Health Services Manager
According to the Bureau of Labor Statistics, health services managers, also referred to as healthcare executives or healthcare administrators, plan, direct, coordinate, and supervise the delivery of healthcare. These workers are either specialists in charge of a specific clinical department or generalists who manage an entire facility or system.
Future health services managers must be prepared to deal with the integration of healthcare delivery systems, technological innovations, an increasingly complex regulatory environment, restructuring of work, and an increased focus on preventive care. They will be called on to improve efficiency in healthcare facilities and the quality of the care provided.
According to the Bureau of Labor Statistics, health services managers must be familiar with management principles and practices. A master’s degree in health services administration, long-term care administration, health sciences, public health, public administration, or business administration is the standard credential for most generalist positions in this field. However, a bachelor’s degree is adequate for some entry-level positions in smaller facilities, at the departmental level within healthcare organizations, and in health information management. Physicians’ offices and some other facilities hire those with on-the-job experience instead of formal education.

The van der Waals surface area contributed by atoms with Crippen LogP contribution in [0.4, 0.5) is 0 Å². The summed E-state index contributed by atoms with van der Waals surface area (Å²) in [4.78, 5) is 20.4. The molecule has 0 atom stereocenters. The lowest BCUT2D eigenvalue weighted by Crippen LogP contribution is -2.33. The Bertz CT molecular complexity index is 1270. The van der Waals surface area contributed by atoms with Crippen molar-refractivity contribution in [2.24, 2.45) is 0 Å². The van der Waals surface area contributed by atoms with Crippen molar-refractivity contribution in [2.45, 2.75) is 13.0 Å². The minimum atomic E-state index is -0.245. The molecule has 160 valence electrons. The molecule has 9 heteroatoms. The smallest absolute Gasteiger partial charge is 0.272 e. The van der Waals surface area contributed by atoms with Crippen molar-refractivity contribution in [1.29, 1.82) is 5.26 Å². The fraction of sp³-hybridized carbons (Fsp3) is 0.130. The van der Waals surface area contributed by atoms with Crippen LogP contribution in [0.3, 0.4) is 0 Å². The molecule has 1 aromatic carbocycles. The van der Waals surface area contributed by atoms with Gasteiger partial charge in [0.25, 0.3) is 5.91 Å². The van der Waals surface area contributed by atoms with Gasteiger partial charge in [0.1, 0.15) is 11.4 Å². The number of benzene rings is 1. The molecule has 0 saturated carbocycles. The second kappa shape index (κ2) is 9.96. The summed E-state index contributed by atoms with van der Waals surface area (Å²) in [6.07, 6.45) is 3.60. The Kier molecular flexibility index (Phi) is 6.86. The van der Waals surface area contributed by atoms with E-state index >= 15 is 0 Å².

All States and the District of Columbia require nursing care facility administrators to have a bachelor’s degree, pass a licensing examination, complete a State-approved training program, and pursue continuing education. Some States also require licenses for administrators in assisted-living facilities. A license is not required in other areas of medical and health services management.
According to the Bureau of Labor Statistics, employment of health services managers is expected to grow, faster than the average for all occupations. The healthcare industry will continue to expand and diversify, requiring managers to help ensure smooth business operations.
Managers in all settings will be needed to improve quality and efficiency of healthcare, while controlling costs, as insurance companies and Medicare demand higher levels of accountability. Additional demand for managers will stem from the need to recruit workers and increase employee retention, to comply with changing regulations, to implement new technology, and to help improve the health of their communities by emphasizing preventive care.
The above information is provided by the Bureau of Labor Statistics.